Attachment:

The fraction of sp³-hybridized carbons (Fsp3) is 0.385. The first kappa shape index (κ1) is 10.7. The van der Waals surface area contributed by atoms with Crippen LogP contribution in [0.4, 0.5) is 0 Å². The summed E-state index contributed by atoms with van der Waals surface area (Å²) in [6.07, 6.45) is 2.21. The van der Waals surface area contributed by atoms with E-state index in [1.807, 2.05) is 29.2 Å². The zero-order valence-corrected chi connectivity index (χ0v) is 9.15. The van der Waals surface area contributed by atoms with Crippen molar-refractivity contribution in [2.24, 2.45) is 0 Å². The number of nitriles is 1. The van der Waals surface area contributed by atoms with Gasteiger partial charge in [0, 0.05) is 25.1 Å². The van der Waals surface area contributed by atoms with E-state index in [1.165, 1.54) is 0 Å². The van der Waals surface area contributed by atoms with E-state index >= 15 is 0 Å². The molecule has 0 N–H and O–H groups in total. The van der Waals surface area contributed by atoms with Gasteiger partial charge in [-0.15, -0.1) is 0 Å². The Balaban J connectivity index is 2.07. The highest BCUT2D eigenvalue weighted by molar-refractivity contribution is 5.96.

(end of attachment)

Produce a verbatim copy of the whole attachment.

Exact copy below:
The fraction of sp³-hybridized carbons (Fsp3) is 0.385. The first kappa shape index (κ1) is 10.7. The van der Waals surface area contributed by atoms with Crippen LogP contribution in [0.4, 0.5) is 0 Å². The summed E-state index contributed by atoms with van der Waals surface area (Å²) in [6.07, 6.45) is 2.21. The van der Waals surface area contributed by atoms with E-state index in [1.807, 2.05) is 29.2 Å². The zero-order valence-corrected chi connectivity index (χ0v) is 9.15. The van der Waals surface area contributed by atoms with Crippen molar-refractivity contribution in [2.24, 2.45) is 0 Å². The number of nitriles is 1. The van der Waals surface area contributed by atoms with Gasteiger partial charge in [0, 0.05) is 25.1 Å². The van der Waals surface area contributed by atoms with E-state index in [1.165, 1.54) is 0 Å². The van der Waals surface area contributed by atoms with E-state index >= 15 is 0 Å². The molecule has 0 N–H and O–H groups in total. The van der Waals surface area contributed by atoms with Gasteiger partial charge in [-0.15, -0.1) is 0 Å². The Balaban J connectivity index is 2.07. The highest BCUT2D eigenvalue weighted by molar-refractivity contribution is 5.96.